Ekodo: An Ecology of Anger (Part 1)
Anger is such a powerful force of nature. It is a perfectly appropriate response to witnessing needless suffering and violence – extinction, contamination, exploitation, domination, abuse, manipulation… But I am wisely informed that anger’s use-by date is about 30 seconds. Thereafter it becomes toxic to the body, to relationships, to a group, and to an environmental or social justice movement.
If I go looking for things to get angry about I do not need to look very far. Scratch the surface of an environmental or social justice issue and one can commonly find deeper causes in a social order, an economy, and a modern industrialised growth culture foolishly pretending that this planet is infinite. Scratch several environmental and or social issues and one can commonly find common denominators: selfishness is one of them, greed another, hatred has a supporting role, ignorance as well.
Worse still, these emotions and conditions get rewarded and then justified by convoluted moral gymnastics, so regularly that they have come to define a political culture that one can challenge only if one can tolerate an emotional bruising from skilled bullies in the political and public relations arena. This is frustrating, and frustration is good fuel for anger; anger fuel for hatred; and hatred fuel for violence.
So how to break the cycle? And why might this be more powerful and effective than the sweet taste of well-justified rage?
I taught myself to see environmental and social problems everywhere I looked. Not a spoon, a pen, a garment, a poster, a smile was safe from my skilful grumpy gaze. And in this condition I painted myself into a corner of chronic pessimism, where the only escape it seemed was to dig deeper into what I later recognised as paranoia, self-righteousness, arrogance and depression. They seemed somehow noble at the time – and yet dare not speak their name.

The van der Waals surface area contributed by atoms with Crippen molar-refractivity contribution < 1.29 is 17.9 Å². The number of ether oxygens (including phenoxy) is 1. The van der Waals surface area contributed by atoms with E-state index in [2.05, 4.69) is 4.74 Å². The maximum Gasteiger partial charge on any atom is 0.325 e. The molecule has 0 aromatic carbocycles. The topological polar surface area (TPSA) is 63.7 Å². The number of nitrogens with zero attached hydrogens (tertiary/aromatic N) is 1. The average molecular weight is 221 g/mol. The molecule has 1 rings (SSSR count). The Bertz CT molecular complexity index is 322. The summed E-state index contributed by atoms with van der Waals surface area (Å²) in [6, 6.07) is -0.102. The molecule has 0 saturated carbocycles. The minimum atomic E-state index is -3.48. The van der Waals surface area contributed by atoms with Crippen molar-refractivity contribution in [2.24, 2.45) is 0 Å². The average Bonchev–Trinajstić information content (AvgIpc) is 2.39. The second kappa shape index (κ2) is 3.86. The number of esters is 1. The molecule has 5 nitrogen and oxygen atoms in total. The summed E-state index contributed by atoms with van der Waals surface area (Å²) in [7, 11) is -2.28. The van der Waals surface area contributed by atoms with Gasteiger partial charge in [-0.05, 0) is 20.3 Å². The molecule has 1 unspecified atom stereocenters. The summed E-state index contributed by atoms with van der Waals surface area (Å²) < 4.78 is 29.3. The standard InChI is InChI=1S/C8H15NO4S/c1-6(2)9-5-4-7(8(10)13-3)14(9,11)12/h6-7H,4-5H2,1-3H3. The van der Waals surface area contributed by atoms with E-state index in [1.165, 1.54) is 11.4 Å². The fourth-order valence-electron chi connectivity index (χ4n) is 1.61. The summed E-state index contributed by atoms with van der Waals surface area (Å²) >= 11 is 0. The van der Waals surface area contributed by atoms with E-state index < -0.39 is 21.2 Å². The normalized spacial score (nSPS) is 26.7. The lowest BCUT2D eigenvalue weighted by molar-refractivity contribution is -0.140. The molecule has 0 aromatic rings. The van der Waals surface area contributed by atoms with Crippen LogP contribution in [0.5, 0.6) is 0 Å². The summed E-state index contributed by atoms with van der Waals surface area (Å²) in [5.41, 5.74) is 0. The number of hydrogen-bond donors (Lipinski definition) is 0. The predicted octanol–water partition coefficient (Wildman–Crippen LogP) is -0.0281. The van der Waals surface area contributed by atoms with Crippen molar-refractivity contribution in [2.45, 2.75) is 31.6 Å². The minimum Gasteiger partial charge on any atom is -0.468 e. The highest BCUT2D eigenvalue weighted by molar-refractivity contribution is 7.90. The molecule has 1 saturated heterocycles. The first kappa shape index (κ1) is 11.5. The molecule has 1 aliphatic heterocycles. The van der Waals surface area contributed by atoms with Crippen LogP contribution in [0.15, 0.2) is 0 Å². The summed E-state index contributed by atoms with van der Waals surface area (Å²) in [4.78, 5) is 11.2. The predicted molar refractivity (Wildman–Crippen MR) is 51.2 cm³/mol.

But thankfully the fog started to lift enough to allow me to recognise how bearing witness to the suffering of the world is not an end in itself. I started to see how instead of being the destination, it is merely a valuable and necessary way station on a path of practicing compassionate works.
After bearing witness we need to do something: identify the underlying cause of our problem, design an enduring solution, and develop an implementation strategy to bring the solution into being. But using anger as the emotional basis for actions will impoverish our efforts. We will fall into blaming and shaming, settling on superficial causes worthy of abuse, and demanding silver-bullet solutions that create more problems.
But harnessing the energy of anger, being grateful to be sufficiently awake to experience it, and then transforming it into something more constructive is far more capable of delivering enduring outcomes in an interconnected world. In this interconnected world, we too are connected with our opponents and the causes of our problems. Our solutions become riddled with ‘we’ statements when identifying cause, solution, and implementation strategy.
A warm heart and a cool head will do more for the planet than anger ever will.
If we are to be effective agents of positive change, we will need to motivate others into action. This is because we can never do it alone. I have never found anger to be a particularly good motivator. So what emotions do motivate? How about: enthusiasm, support, encouragement, solution-focused statements, can-do attitudes, and friendly, happy associations. Granted, vested interests may laugh at this. But how about the vast majority of people with an open mind who respond to reasonable and warmly packaged recommendations? These people can influence those who control vested interests.
Remember – we live in a political society, and in politics public opinion helps to define strategic decisions. And if we want to sway public opinion in our direction, give people something positive to buy into. It works. I have tried it. And I will share some examples in my next installment…
You can read Part Two of this series here.
Sean Weaver is the founder and host of Ekodo – a professional development life-skills programme for compassionate ecowarriors. He lives in Wellington. See the Ekodo Facebook group here.
Sean is also a climate change solutions consultant through his business Carbon Partnership.